Among the council’s major plans are creating a thriving “office quarter”: building a new city centre cinema; increasing the number of city centre residents by building quality homes; and revitalising the city’s leisure and culture offering.
• A Lancashire caravan company notched up sales worth £7.38m during a successful visit to The Motorhome & Caravan Show at the Birmingham NEC.
Lunar Caravans, based at Lostock Hall, near Preston, attracted massive interest in their products at the event.
The show is the biggest event of its kind on the calendar, and the national launch pad for the forthcoming season’s new model ranges.
• A new version of a fighter jet built by thousands of Lancashire defence workers took to the skies for the first time.
The Tranche 3 version of the Typhoon, built at BAE Systems at Warton and Samlesbury, has started flight tests ahead of entering frontline service with the RAF.
It made its first flight from the runway at the Warton site under the guidance of BAE test pilot Nat Makepeace.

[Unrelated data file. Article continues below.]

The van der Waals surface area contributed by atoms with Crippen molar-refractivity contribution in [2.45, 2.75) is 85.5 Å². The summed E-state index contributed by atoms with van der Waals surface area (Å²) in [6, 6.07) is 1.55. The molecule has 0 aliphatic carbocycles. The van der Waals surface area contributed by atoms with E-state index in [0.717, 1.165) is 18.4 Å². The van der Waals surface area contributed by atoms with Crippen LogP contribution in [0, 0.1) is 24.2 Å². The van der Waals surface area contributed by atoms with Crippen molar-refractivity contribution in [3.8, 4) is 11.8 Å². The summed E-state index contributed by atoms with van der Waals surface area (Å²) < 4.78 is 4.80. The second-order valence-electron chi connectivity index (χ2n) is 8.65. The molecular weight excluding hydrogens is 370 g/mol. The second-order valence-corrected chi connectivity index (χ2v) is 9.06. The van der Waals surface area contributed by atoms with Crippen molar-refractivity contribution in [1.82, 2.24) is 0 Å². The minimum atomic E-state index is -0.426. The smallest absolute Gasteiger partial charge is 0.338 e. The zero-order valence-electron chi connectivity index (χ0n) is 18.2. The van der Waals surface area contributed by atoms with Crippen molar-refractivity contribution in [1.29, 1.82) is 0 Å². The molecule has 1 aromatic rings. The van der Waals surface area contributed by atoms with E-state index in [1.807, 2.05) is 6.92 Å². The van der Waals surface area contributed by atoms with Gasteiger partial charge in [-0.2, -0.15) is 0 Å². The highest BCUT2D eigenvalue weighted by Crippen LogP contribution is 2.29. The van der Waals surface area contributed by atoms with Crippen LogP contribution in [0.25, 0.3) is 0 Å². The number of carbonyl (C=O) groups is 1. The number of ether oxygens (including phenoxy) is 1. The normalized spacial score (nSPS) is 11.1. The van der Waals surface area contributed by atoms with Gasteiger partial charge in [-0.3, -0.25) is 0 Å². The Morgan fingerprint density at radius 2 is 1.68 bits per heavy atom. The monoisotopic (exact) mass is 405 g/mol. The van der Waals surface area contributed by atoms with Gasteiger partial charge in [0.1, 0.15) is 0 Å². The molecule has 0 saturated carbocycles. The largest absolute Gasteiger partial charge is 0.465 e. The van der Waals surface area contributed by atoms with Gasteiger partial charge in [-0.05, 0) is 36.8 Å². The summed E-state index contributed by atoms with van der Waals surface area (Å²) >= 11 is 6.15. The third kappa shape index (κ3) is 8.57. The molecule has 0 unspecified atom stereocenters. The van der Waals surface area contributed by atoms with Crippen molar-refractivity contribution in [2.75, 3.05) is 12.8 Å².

• A businessman unveiled a bid to open Preston’s first casino.
A team assembled by Edgar Wallace, owner of the former Fives bar building in Guild Hall Street, is working with the National Casino Industry Forum (NCiF) to win the city a licence for casino gambling.
They are backing a motion currently going through the Commons to make licences portable, meaning that Preston would be able to use the permission currently granted to a town or city that has not been exercised.
If the bid is successful, they hope a major casino name will open in the two upper levels of the landmark former Preston.
Anyone fancy a punt on what will make the news in 2014?